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This week's best data science articles
This is a Very Good Post. If you’re already living in the dbt ecosystem, many of these topics won’t feel brand new to you (“data should be treated as code,” etc.) but the complete picture provided by the post is really fantastic. It hits on everything from explicit ownership of every data asset to clear SLAs to…well, a lot.
What’s perhaps most interesting to me in this whole wonderful post is what’s not said. Specifically: the problems that Uber is experiencing around data are the same effing problems that the rest of us are experiencing. Never mind that they have some of the highest-horsepower data talent in the world and have built incredible, industry-leading tooling in many categories… they’re still trying to get “the basics” right.
The hard problems of data today are fundamentally collaborative, are fundamentally about enabling arbitrarily-large groups of humans to build up and interact with a shared body of knowledge with confidence. This is as much about culture and process as it is about tooling, and Uber is in the mud trying to figure it out right along with the rest of us.
When we talk about getting better at programming, we often talk about testing, writing reusable code, design patterns, and readability.
All of those things are important. But in this blog post, I want to talk about a different way to get better at programming: learning how the systems you’re using work! This is the main way I approach getting better at programming.
Two Julia Evans posts in two issues! 🔥🔥
This is something I always focus on for data analysts / analytics engineers that I train. Data people have a real tendency to want to get a thing done and if “it works” then “why it works” is less interesting (this is a generalization of course and thus lossy). One of my favorite interview questions for senior data hires is “why is Redshift faster for analytical queries than Postgres?” I’ve found that it so perfectly tests for this instinct to understand one’s underlying systems. Here are some other questions that highlight absolutely critical conceptual frameworks for any data person.
How fast are network, disk, and memory access relative to one another?
How does SQL translate into discrete physical processing operations that a database must undertake? How do changes in your SQL map to different operations?
What’s the difference between implementing the same functionality with a loop vs with a map function in Python?
Why is it harder to calculate a statistic across a cluster of computers vs. on a single computer?
If these are questions you can’t answer for yourself, they’re worth some Googling. For each, answer the question itself then follow that up by asking: “Given that, how should I write my code differently?”
Ok…I apologize in advance for linking to something that’s clearly Airbnb engineering recruitment propaganda (gosh those photos are good!). But this is a much-under-discussed topic and I think there’s actually quite a lot to learn here.
There are two human problems that come up _all the time_ in our field: 1) there are insufficient humans with relevant skills industry-wide, and 2) there is a real diversity problem. Apprenticeship programs have the potential to help with both.
There’s a lot to say here, I’ll hit a couple of quick bullets and then encourage you to read the rest for yourself:
An apprenticeship program is different than an internship program. The wording choice is intentional and I love it. Internships are a form of finishing school for already-credentialed candidates, whereas apprenticeships aim to forge mature tradespeople from amazing raw materials. Most companies have internship programs, not apprenticeship programs.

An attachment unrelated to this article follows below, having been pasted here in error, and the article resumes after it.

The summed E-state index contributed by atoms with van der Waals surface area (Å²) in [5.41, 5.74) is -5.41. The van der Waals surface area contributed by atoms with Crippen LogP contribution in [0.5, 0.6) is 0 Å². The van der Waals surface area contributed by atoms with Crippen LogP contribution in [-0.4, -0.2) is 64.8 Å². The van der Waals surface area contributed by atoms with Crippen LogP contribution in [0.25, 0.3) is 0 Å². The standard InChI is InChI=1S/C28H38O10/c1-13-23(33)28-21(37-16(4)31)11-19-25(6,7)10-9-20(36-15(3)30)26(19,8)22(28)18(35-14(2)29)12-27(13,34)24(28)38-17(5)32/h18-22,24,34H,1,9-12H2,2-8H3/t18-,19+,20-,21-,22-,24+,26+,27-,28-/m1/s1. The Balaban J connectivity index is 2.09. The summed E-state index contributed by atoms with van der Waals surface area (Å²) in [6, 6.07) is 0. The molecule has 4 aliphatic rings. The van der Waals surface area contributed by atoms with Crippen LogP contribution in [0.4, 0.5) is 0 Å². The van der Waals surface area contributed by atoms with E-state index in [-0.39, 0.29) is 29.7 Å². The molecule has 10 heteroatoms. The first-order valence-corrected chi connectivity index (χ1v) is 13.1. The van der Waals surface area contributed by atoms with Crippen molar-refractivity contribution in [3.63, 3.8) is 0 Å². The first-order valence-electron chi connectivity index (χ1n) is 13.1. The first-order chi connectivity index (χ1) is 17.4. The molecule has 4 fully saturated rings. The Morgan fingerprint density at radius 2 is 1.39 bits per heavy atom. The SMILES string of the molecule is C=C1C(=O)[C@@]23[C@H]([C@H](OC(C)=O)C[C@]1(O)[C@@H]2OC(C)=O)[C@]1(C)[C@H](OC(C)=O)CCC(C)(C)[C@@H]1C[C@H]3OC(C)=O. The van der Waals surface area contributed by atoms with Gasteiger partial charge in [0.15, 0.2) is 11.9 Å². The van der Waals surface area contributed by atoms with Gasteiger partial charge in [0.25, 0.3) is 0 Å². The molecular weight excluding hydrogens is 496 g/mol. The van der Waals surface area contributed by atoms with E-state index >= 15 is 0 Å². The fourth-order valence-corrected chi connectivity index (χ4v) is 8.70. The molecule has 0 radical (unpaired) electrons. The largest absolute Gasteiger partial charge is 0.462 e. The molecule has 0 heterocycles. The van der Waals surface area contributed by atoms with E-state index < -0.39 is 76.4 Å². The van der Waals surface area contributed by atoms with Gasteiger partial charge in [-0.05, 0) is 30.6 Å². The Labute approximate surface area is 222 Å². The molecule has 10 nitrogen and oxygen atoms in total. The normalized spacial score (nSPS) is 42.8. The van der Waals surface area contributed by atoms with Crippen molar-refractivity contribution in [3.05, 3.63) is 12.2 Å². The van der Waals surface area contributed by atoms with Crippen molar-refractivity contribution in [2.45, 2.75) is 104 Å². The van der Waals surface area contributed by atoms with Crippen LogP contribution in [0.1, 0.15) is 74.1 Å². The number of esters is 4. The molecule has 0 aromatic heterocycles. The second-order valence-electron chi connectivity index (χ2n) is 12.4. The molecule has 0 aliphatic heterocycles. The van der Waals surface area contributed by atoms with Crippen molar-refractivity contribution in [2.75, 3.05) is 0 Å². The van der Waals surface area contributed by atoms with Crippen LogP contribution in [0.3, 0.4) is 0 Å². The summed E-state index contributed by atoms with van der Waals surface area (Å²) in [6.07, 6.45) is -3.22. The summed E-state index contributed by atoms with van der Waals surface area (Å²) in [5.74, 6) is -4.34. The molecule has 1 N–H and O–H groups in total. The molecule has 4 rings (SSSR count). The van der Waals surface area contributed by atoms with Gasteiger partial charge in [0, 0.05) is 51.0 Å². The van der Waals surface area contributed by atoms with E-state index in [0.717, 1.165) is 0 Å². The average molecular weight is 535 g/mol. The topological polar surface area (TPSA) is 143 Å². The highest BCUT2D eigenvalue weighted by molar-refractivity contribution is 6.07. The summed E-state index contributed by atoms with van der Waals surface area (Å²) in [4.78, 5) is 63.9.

My belief is that most companies don’t do this because they don’t have the freedom or willingness to think long-term. A program like this is a real investment of time more than it is an investment in money—it will take a minute for apprentices to become real contributors. But long-term thinking is the only way to build real moats for your business.
This is about software engineering but it is equally relevant for data. What would it take for your company to start an apprenticeship program?
It’s been, what, nine months since OpenAI launched GPT-3 and put access to it behind an API. We all saw the fun toy examples that people cranked out at the time, but ultimately this thing had to turn into real products. Ever wondered what have people been doing with it (I had)? This post has you covered.
I find each of the three use cases highlighted to be really very interesting…and definitely just the beginning.
AI in a game? Been there, done that. AI to design a game? That’s new to me.
I found this article super-fascinating. AI-as-design-aid is, IMO, a very interesting trend. We’re all well-familiar with AI-as-product at this point, but there are very few instances where AI is currently being used as a force multiplier for the creative process.
Contributing to open source codebases is often more achievable than you think, and it’s a fantastic way to build technical skills, roots in a community, and a sense of purpose (honestly!). In this post, Niall Woodward narrates his journey from first-time-contributor to maintainer of a promising open source project and gives plenty of pointers to other folks hoping to go on this path.
Thanks for writing this Niall—really great stuff. And thanks for your contributions!!
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Analytics engineering is the data transformation work that happens between loading data into your warehouse and analyzing it. dbt allows anyone comfortable with SQL to own that workflow.
The internet's most useful data science articles. Curated with ❤️ by Tristan Handy.
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